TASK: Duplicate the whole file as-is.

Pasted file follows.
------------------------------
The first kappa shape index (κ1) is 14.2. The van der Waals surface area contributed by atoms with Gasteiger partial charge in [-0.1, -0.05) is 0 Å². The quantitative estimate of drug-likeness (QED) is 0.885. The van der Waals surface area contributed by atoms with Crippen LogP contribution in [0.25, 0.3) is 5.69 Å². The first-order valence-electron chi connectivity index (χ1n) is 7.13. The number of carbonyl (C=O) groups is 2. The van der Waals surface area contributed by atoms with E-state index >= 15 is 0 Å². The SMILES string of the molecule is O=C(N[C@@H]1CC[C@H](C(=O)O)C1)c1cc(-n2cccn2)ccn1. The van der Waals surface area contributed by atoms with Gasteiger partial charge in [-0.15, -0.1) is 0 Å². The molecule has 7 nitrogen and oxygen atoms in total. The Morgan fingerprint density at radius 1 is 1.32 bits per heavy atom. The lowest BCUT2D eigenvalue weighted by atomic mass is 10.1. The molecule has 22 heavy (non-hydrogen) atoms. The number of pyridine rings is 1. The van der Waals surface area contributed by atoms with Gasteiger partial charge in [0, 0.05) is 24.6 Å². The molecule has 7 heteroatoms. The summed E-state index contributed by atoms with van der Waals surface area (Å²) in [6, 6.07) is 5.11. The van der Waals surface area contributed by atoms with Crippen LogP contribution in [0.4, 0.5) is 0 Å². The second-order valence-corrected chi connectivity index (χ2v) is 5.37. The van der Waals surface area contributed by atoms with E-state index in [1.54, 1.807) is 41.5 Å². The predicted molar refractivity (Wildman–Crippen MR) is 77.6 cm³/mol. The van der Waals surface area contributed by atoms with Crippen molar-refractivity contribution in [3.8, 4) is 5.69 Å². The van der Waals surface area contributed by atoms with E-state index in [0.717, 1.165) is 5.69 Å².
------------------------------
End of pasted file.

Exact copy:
The first kappa shape index (κ1) is 14.2. The van der Waals surface area contributed by atoms with Gasteiger partial charge in [-0.1, -0.05) is 0 Å². The quantitative estimate of drug-likeness (QED) is 0.885. The van der Waals surface area contributed by atoms with Crippen LogP contribution in [0.25, 0.3) is 5.69 Å². The first-order valence-electron chi connectivity index (χ1n) is 7.13. The number of carbonyl (C=O) groups is 2. The van der Waals surface area contributed by atoms with E-state index >= 15 is 0 Å². The SMILES string of the molecule is O=C(N[C@@H]1CC[C@H](C(=O)O)C1)c1cc(-n2cccn2)ccn1. The van der Waals surface area contributed by atoms with Gasteiger partial charge in [-0.15, -0.1) is 0 Å². The molecule has 7 nitrogen and oxygen atoms in total. The Morgan fingerprint density at radius 1 is 1.32 bits per heavy atom. The lowest BCUT2D eigenvalue weighted by atomic mass is 10.1. The molecule has 22 heavy (non-hydrogen) atoms. The number of pyridine rings is 1. The van der Waals surface area contributed by atoms with Gasteiger partial charge in [0, 0.05) is 24.6 Å². The molecule has 7 heteroatoms. The summed E-state index contributed by atoms with van der Waals surface area (Å²) in [6, 6.07) is 5.11. The van der Waals surface area contributed by atoms with Crippen LogP contribution in [0.4, 0.5) is 0 Å². The second-order valence-corrected chi connectivity index (χ2v) is 5.37. The van der Waals surface area contributed by atoms with E-state index in [1.54, 1.807) is 41.5 Å². The predicted molar refractivity (Wildman–Crippen MR) is 77.6 cm³/mol. The van der Waals surface area contributed by atoms with Crippen molar-refractivity contribution in [3.8, 4) is 5.69 Å². The van der Waals surface area contributed by atoms with E-state index in [0.717, 1.165) is 5.69 Å².